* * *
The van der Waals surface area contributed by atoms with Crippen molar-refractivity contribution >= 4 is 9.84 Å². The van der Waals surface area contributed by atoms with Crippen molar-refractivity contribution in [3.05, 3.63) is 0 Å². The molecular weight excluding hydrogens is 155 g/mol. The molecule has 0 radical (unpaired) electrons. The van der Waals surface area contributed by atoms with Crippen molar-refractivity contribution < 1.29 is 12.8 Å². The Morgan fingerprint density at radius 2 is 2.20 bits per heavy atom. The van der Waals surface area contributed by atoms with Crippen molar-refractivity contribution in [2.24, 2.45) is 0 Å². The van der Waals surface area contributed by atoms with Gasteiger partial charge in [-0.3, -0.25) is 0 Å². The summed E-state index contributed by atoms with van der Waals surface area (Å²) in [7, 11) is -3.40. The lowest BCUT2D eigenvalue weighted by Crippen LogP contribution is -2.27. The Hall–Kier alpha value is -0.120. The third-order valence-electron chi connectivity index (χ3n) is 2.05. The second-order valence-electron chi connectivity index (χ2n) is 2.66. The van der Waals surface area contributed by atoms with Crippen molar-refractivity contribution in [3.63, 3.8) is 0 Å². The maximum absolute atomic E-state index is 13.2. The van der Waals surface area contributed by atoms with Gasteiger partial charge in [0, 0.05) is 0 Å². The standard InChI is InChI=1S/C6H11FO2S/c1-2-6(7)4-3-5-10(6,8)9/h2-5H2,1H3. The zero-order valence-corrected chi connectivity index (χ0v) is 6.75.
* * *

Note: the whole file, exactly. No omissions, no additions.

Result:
The van der Waals surface area contributed by atoms with Crippen molar-refractivity contribution >= 4 is 9.84 Å². The van der Waals surface area contributed by atoms with Crippen molar-refractivity contribution in [3.05, 3.63) is 0 Å². The molecular weight excluding hydrogens is 155 g/mol. The molecule has 0 radical (unpaired) electrons. The van der Waals surface area contributed by atoms with Crippen molar-refractivity contribution < 1.29 is 12.8 Å². The Morgan fingerprint density at radius 2 is 2.20 bits per heavy atom. The van der Waals surface area contributed by atoms with Crippen molar-refractivity contribution in [2.24, 2.45) is 0 Å². The van der Waals surface area contributed by atoms with Gasteiger partial charge in [-0.3, -0.25) is 0 Å². The summed E-state index contributed by atoms with van der Waals surface area (Å²) in [7, 11) is -3.40. The lowest BCUT2D eigenvalue weighted by Crippen LogP contribution is -2.27. The Hall–Kier alpha value is -0.120. The third-order valence-electron chi connectivity index (χ3n) is 2.05. The second-order valence-electron chi connectivity index (χ2n) is 2.66. The van der Waals surface area contributed by atoms with Crippen molar-refractivity contribution in [3.63, 3.8) is 0 Å². The maximum absolute atomic E-state index is 13.2. The van der Waals surface area contributed by atoms with Gasteiger partial charge in [0, 0.05) is 0 Å². The standard InChI is InChI=1S/C6H11FO2S/c1-2-6(7)4-3-5-10(6,8)9/h2-5H2,1H3. The zero-order valence-corrected chi connectivity index (χ0v) is 6.75.